Underpinned by innovative catastrophe bond transactions and increased awareness and understanding of sustainable and ethical investing, the insurance-linked securities (ILS) space is more than just a portfolio-enhancing asset class.
This is according to John Seo, the Co-founder and Managing Director of specialist ILS manager Fermat Capital Management. In a recent article for GAM Investments, Seo explains that while the ILS space benefits from being fundamentally uncorrelated with the broader market, as an asset class, it brings more than just portfolio-enhancing qualities.
“By providing structural capital to the global re/insurance industry to set against the possibility of rare but damaging catastrophes, ILS arguably have a measurable beneficial impact on society and the quality of people’s lives.
“Investors are increasingly considering the positive environmental, social and governance (ESG) qualities of ILS, particularly when they are used by public institutions as tools to help manage risk and to support better disaster preparedness and response to communities at risk of natural disasters,” said Seo.
Catastrophe bonds, one of the largest sub-sectors of the ILS space, were introduced to cover very peak exposures, often sitting at the top of reinsurance towers to mitigate the impacts of the most extreme natural catastrophe events.
Over time, and assisted by the increased sophistication and maturity of the ILS community, cat bonds have started to move further down the tower, supplementing traditional reinsurance coverage in a different way than before and ultimately being more widely leveraged across both the traditional reinsurance, and primary insurance space.
The ILS asset class has grown rapidly over the last five or six years and continues to reach new heights, something that’s supported by innovative cat bond transactions that not only provide diversification and uncorrelation benefits for investors, but that also play a very important role in the ability of societies and economies to both prepare for and recover from natural disasters.
As an example, Seo discusses the $320 million IBRD CAR 111-112 catastrophe bond transaction, that provides financial backing and insurance protection to the World Bank’s Pandemic Emergency Financing Facility (PEF).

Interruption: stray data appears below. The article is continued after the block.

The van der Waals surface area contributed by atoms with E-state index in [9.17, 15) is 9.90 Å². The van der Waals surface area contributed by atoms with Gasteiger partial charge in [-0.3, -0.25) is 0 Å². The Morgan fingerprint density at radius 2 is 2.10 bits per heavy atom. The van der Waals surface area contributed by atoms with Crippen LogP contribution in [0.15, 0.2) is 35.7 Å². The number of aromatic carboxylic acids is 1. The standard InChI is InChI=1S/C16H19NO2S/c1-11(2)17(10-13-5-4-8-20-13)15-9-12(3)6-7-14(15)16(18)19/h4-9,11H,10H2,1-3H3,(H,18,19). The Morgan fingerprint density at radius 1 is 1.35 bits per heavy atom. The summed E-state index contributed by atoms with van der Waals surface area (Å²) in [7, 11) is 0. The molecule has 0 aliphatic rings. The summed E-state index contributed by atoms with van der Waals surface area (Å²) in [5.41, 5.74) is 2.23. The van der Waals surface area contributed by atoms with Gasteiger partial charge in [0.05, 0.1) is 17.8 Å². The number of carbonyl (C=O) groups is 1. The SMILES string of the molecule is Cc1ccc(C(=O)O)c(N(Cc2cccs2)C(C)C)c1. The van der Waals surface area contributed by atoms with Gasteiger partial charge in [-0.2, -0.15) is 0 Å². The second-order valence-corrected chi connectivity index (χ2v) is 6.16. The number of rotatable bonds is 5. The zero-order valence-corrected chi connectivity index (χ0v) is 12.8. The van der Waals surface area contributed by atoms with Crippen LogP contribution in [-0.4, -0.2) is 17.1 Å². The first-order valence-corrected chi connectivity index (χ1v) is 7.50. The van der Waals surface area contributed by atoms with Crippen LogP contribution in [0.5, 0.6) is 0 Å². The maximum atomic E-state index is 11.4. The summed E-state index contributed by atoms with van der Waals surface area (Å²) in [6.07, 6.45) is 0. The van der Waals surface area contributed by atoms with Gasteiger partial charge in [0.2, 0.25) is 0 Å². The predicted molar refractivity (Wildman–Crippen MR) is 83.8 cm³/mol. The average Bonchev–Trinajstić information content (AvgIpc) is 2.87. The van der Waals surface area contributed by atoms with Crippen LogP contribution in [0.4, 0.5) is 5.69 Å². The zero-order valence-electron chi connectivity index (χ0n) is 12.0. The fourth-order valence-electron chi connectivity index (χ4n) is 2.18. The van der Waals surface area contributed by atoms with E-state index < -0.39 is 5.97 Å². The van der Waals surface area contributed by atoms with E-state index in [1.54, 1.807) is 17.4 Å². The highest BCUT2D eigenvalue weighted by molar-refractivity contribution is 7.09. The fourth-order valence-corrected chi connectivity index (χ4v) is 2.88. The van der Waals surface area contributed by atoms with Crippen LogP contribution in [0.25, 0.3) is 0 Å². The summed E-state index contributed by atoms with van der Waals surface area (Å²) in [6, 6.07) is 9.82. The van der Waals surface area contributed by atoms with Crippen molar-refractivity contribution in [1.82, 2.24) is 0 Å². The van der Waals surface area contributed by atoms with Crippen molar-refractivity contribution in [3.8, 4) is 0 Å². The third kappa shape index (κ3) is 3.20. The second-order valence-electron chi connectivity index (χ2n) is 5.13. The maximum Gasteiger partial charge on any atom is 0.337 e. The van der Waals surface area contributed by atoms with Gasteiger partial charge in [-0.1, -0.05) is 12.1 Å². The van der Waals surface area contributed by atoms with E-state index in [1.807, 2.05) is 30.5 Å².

The bond provides parametric protection tied to the occurrence of specific pandemics, such as Ebola and influenza, providing liquidity and capital to assist stricken countries or regions in their response and recovery efforts.
“From a narrow financial perspective, the beneficial impact of this bond is considerable because early action funding has a multiplier effect: one US dollar spent on containment early in the stages of a breaking pandemic is worth over one hundred US dollars of treatment later, when traditional, international aid tends to arrive,” says Seo.
Investing in a sustainable, responsible and ethical manner is becoming of increased importance for investors in the ILS space, a trend supported by the fact the Bermuda Stock Exchange (BSX) is pushing the ILS asset class as one that has ESG investment qualities.
At the same time, investors in the space are reportedly asking about climate change and ESG investing more and more.
“Climate change has not yet manifested itself in an increased frequency of hurricanes – this has been acknowledged by the Intergovernmental Panel on Climate Change (IPCC)3 , which provides the official global scientific view on climate change impact on weather – although investors in this market continue to monitor events and check their models for any potential change in activity.
“Changes that could impact in the underlying (re)insurance risks could be due to an uptick in frequency or severity of weather-related catastrophes, but are more likely due to more powerful underlying issues that can exacerbate losses – namely, increasing concentrations of property and wealth in areas more prone to natural disasters, like coastlines and wildland-urban interfaces,” explains Seo.
He continues to explain that while events like the 2018 California wildfires were devastating to those communities affected, they often only have a minimal impact on portfolios. However, more recent wildfire events have provided important data points to test prevailing models, which might well result in attractive investment opportunities.
“Initial evaluations provisionally indicate that California wildfire models likely need to double the risk in some areas of the state, primarily due to climate-related, increased flammability of forested areas,” says Seo.
ILS are becoming an increasingly important source of risk transfer and risk funding, assisting organisations and in some instances governments’ efforts to remove natural catastrophe risk from their balance sheets, while freeing up their own funds for resilience and response needs.
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